The Audience At A Stand-Up Comedy Show.

Date night. Funny night. Show night. My husband and I are keeping it light and keeping ourselves current by going to see stand-up comedy. Laughter! Filth! Impressions! 

I’m feeling saucy, wearing the black halter I haven’t worn since forever and sparkly eyeliner, too. We’re out amongst adults and cigarette smoke, moving with the buzz of a city on a Saturday night. I don’t even curse at all the Hummers parked in the lot. 

We race into the club because we’re running late and the headliner is a guy we love. I scooch into the booth beside my man, my jeans briefly sticking to the vinyl, and that’s when it smacks me in the face: the audience. 

Immediately their attentiveness whips at me, their eagerness for something fun, their clinging to joy, their laying down of sorrows and hardships because they need this break so desperately. As my husband bursts into hysterics because of some bit about cell phones, I burst into tears. I watch these strangers before me cracking up, mouths open wide, teeth out, their faces stretched and grotesque. Long Island Iced Teas decorate the tables. An obvious and awkward first date is seated in the front row. A chubby guy giggles along as the comic makes fun of his clothes. An old woman cleans her glasses with the same napkin she uses to wipe fried shrimp from her fingers. There is a man with a mustache to my left trying to get the other man with a mustache to laugh with him. (He does not.)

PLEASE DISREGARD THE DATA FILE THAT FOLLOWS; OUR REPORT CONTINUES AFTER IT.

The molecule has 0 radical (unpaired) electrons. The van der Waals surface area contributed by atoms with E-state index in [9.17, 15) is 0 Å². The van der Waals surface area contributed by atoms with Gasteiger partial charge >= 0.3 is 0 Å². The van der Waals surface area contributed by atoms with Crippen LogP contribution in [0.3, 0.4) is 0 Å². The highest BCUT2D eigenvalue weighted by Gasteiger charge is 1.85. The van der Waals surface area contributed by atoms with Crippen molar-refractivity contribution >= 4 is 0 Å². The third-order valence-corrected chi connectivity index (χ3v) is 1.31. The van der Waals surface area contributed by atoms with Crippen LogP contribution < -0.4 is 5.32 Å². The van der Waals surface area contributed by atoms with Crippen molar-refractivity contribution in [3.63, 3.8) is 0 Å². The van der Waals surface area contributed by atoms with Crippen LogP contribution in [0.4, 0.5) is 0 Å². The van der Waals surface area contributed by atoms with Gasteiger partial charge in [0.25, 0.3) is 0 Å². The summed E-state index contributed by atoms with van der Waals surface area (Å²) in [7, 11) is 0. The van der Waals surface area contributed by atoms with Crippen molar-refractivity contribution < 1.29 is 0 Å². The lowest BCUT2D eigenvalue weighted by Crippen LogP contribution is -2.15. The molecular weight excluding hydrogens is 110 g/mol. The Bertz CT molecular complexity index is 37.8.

I thought nothing could be more lastima-proof than comedy. I thought I’d come here to laugh, not to sob. I thought the dim lights would protect me, or the jokes, or the alcohol, but it turns out lastima is what makes humor work. The comedian ends on a tirade about blow jobs, and I watch in horror as a woman winks to her lover, blushing and proud of her liberated self, raising her Cosmopolitan high. I pray for her to perform like a champion tonight.

We make it to the end of the show, and my husband wipes the sparkly eyeliner streams from my face. It tickles. It feels good. And I laugh.

p.s. Open mic night…now that is a petri dish for breeding lastima.

p.p.s. I used to do open mics. I may have been beyond lastima because I was not so good.